US Capitol

Suburban Chicago Man Charged After Riot at US Capitol

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A suburban Chicago man is facing charges following a riot at the U.S. Capitol aimed at thwarting a peaceful transfer of power, authorities said.

David Fitzgerald, of Roselle, faces charges of unlawful entry and a curfew violation.

Authorities and prosecutors allege Fitzgerald "did enter and attempt to certain public property, that is, the United State Capitol grounds," according to charging documents. They also claim he and several others ignored warnings to leave the premises after a curfew.

Metropolitan police said they "issued at least three warnings for the individuals to disperse and go inside." At the same time, Capitol police were broadcasting similar warnings, authorities said.

Fitzgerald and nine others "did not obey the warnings," charging documents stated.

Fitzgerald posted a series of images and videos on his Facebook page throughout the day both before and after the Capitol breach.

His final video showed him in a crowd outside the building. In the footage, Fitzgerald is heard telling officers that he and others were told to "exit through the rear," but officers stop him and ask him if he has a press pass.

When Fitzgerald says no, he then moves again and officers can be heard saying "there's a curfew you're under arrest."

Fitzgerald's wife told NBC 5 her husband was there "to support [President Donald Trump" and was "just trying to leave." She said he did not take part in the storming of the Capitol building.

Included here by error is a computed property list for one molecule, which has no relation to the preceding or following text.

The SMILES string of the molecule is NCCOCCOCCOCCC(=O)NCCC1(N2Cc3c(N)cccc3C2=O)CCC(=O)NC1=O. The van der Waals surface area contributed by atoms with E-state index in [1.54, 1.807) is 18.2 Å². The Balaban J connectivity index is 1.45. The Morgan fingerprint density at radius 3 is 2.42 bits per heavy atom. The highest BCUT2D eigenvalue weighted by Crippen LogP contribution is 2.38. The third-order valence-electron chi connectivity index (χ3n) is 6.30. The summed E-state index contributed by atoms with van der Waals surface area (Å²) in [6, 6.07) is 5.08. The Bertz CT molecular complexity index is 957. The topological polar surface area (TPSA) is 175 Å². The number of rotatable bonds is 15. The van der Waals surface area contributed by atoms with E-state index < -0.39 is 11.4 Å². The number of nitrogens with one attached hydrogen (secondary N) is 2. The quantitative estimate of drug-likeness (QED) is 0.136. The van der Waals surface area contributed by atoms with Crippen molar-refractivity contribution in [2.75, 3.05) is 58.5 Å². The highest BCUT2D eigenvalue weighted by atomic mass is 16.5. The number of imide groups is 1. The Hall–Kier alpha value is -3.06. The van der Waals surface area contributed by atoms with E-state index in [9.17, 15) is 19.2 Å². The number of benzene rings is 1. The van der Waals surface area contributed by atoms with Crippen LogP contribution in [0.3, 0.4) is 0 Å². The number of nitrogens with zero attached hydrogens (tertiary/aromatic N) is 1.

Fitzgerald was one of two suburban Chicagoans arrested at the scene Wednesday.

U.S. Capitol police reported an Inverness man was arrested for "unlawful entry" Wednesday as thousands of people breached the building.

A Chicago real estate agent, who was at the scene that day, was also fired from @properties after posting on social media about her attendance.

@properties said in a statement that agent Libby Andrews was in Washington, D.C., during the riots at the U.S. Capitol and has since been terminated "effective immediately."

The company said Andrews "acknowledged on social media that she took part in 'storming the Capitol.'"

"@properties does not condone violence, destruction or illegal activities," the statement read.

Andrews told Crain's Chicago Business that she was not part of the violence and was with a different crowd on another side of the Capitol building. She told the publication she "never saw anything destructive taking place,” but that the group she was in sang the national anthem and Twisted Sister’s “We’re Not Gonna Take It."

Photos: Pro-Trump Supporters Breach the Capitol Building

D.C. police said Thursday that 68 people were arrested, with 25 of those for curfew violations and unlawful entry on the Capitol grounds. Another eight were arrested for curfew violations near the Capitol, D.C. police said.

Capitol police said 14 were arrested, most for unlawful entry.

The FBI is also asking for help in identifying people who were "instigating violence in Washington, D.C."

"We are accepting tips and digital media depicting rioting or violence in and around the U.S. Capitol on January 6," the agency tweeted. "If you have information, visit"

U.S. Capitol Police, who are charged with protecting Congress, turned to other law enforcement for help with the mob that overwhelmed the complex and sent lawmakers into hiding. Both law enforcement and Trump supporters deployed chemical irritants during the hourslong occupation of the complex before it was cleared Wednesday evening.

Four people died, one of them a woman from San Diego who was shot and killed inside the Capitol. Three other people died after suffering “medical emergencies” related to the breach, said Robert Contee, chief of the city’s Metropolitan Police Department.

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